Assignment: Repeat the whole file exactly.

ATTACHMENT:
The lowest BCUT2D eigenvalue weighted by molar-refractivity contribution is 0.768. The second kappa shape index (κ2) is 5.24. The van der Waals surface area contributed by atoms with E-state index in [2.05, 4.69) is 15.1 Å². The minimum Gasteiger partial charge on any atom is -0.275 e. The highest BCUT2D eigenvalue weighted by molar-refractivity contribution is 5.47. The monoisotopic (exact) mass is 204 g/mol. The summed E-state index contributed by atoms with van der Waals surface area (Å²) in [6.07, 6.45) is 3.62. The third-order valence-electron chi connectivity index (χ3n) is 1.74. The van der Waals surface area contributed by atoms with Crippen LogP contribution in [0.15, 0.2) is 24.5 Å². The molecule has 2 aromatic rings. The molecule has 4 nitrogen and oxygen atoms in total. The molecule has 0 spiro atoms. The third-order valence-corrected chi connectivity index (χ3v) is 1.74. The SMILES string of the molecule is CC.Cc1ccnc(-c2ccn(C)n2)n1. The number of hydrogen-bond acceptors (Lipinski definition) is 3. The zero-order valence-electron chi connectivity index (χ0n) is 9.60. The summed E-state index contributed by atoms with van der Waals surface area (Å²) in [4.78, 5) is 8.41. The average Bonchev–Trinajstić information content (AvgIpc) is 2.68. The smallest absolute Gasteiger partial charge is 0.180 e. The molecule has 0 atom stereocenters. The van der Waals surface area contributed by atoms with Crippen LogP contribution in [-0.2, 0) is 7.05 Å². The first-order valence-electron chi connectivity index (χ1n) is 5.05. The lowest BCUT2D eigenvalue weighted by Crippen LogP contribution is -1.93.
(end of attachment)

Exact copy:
The lowest BCUT2D eigenvalue weighted by molar-refractivity contribution is 0.768. The second kappa shape index (κ2) is 5.24. The van der Waals surface area contributed by atoms with E-state index in [2.05, 4.69) is 15.1 Å². The minimum Gasteiger partial charge on any atom is -0.275 e. The highest BCUT2D eigenvalue weighted by molar-refractivity contribution is 5.47. The monoisotopic (exact) mass is 204 g/mol. The summed E-state index contributed by atoms with van der Waals surface area (Å²) in [6.07, 6.45) is 3.62. The third-order valence-electron chi connectivity index (χ3n) is 1.74. The van der Waals surface area contributed by atoms with Crippen LogP contribution in [0.15, 0.2) is 24.5 Å². The molecule has 2 aromatic rings. The molecule has 4 nitrogen and oxygen atoms in total. The molecule has 0 spiro atoms. The third-order valence-corrected chi connectivity index (χ3v) is 1.74. The SMILES string of the molecule is CC.Cc1ccnc(-c2ccn(C)n2)n1. The number of hydrogen-bond acceptors (Lipinski definition) is 3. The zero-order valence-electron chi connectivity index (χ0n) is 9.60. The summed E-state index contributed by atoms with van der Waals surface area (Å²) in [4.78, 5) is 8.41. The average Bonchev–Trinajstić information content (AvgIpc) is 2.68. The smallest absolute Gasteiger partial charge is 0.180 e. The molecule has 0 atom stereocenters. The van der Waals surface area contributed by atoms with Crippen LogP contribution in [-0.2, 0) is 7.05 Å². The first-order valence-electron chi connectivity index (χ1n) is 5.05. The lowest BCUT2D eigenvalue weighted by Crippen LogP contribution is -1.93.